Just in her case !
Fri.

O woful sympathy!
Piteous predicament!
Nurse.

Even so lies she,
Blubbering and weeping, weeping and blubbering.---
Stand up, stand up; stand, an you be a man.
For Juliet's sake, for her sake, rise and stand;
Why should you fall into so deep an O?

Rom. Nurse!
Nurse. Ah sir! ah sir!_Well, death's the end of

all.
Rom. Spak’st thou of Juliet? How is it with her ?

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Doth she not think me an old murderer,
Now I have stained the childhood of our joy
With blood removed but little from her own?
Where is she? and how doth she ? and what

says
My concealed lady' to our cancelled love?
Nurse. O, she says nothing, sir, but weeps and

weeps ;
And now falls on her bed, and then starts up,
And Tybalt calls; and then on Romeo cries,
And tnen down falls again.
Rom.

As if that name,
Shot from the deadly level of a gun,
Did murder her; as that name's cursed hand
Murdered her kinsman.-0, tell me, friar, tell me,
In what vile part of this anatomy
Doth my name lodge? tell me, that I may sack
The hateful mansion.

[Drawing his sword.

Hold thy desperate hand.
Art thou a man? Thy form cries out, thou art ;
Thy tears are womanish; thy wild acts denote
The unreasonable fury of a beast.
Unseemly woman, in a seeming man!
Or ill-beseeming beast, in seeming both!
Thou hast amazed me; by my holy order,
I thought thy disposition better tempered.
Hast thou slain Tybalt? wilt thou slay thyself,
And slay thy lady too, that lives in thee,
By doing damned hate upon thyself?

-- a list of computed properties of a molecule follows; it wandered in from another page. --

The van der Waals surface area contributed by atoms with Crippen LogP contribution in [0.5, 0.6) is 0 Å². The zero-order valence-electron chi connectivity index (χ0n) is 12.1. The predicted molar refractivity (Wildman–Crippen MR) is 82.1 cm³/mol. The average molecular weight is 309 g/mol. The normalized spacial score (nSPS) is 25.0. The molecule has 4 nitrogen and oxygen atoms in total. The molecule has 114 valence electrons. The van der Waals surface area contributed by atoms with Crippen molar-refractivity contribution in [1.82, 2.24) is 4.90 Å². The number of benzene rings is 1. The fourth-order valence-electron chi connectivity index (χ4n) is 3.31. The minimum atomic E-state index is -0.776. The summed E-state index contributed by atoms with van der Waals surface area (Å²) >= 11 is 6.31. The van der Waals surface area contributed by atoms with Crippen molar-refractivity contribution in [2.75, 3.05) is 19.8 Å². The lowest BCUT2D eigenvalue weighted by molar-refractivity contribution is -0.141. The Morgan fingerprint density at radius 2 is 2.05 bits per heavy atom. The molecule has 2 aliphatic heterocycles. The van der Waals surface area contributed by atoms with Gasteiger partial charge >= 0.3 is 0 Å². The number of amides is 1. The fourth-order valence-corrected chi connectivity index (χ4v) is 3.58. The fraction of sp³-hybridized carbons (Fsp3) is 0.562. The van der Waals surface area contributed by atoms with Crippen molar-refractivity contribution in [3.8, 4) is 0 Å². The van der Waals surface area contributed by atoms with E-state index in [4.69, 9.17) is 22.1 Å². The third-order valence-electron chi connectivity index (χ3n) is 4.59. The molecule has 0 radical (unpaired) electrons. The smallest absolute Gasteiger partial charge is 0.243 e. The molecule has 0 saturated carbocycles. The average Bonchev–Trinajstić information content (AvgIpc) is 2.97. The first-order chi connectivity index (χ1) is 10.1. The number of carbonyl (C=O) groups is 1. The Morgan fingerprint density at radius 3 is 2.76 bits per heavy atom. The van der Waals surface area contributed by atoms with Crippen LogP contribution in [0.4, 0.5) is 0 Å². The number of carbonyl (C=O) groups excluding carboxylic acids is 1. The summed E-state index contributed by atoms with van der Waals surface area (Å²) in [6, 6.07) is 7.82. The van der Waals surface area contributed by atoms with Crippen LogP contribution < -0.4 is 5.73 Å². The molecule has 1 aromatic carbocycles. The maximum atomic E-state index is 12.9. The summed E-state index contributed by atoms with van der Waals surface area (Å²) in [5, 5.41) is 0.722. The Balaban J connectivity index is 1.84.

Why railst thou on thy birth, the heaven, and earth ?
Since birth, and heaven, and earth, all three do meet
In thee at once ; which thou at once wouldst lose.
Fie, fie! thou sham'st thy shape, thy love, thy wit;
Which, like an usurer, abound'st in all,
And usest none in that true use indeed
Which should bedeck thy shape, thy love, thy wit.
Thy noble shape is but a form of wax,

2

1 6 My lady, whose being so, together with our marriage which made her so, is concealed from the world.”

2 The lines from Why rail'st thou on thy birth, &c., to thy own defence, ore not in the first copy; they are formed on a passage in the poem.

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Digressing from the valor of a man ;
Thy dear love, sworn, but hollow perjury,
Killing that love which thou hast vowed to cherish;
Thy wit, that ornament to shape and love,
Misshapen in the conduct of them both,
Like powder in a skilless soldier's flask,
Is set on fire by thine own ignorance,
And thou dismembered with thine own defence.?
What, rouse thee, man! thy Juliet is alive,
For whose dear sake thou wast but lately dead;
There art thou happy. Tybalt would kill thee,
But thou slew'st Tybalt; there art thou happy too.
The law, that threatened death, becomes thy friend,
And turns it to exile; there art thou happy.
A pack of blessings lights upon thy back;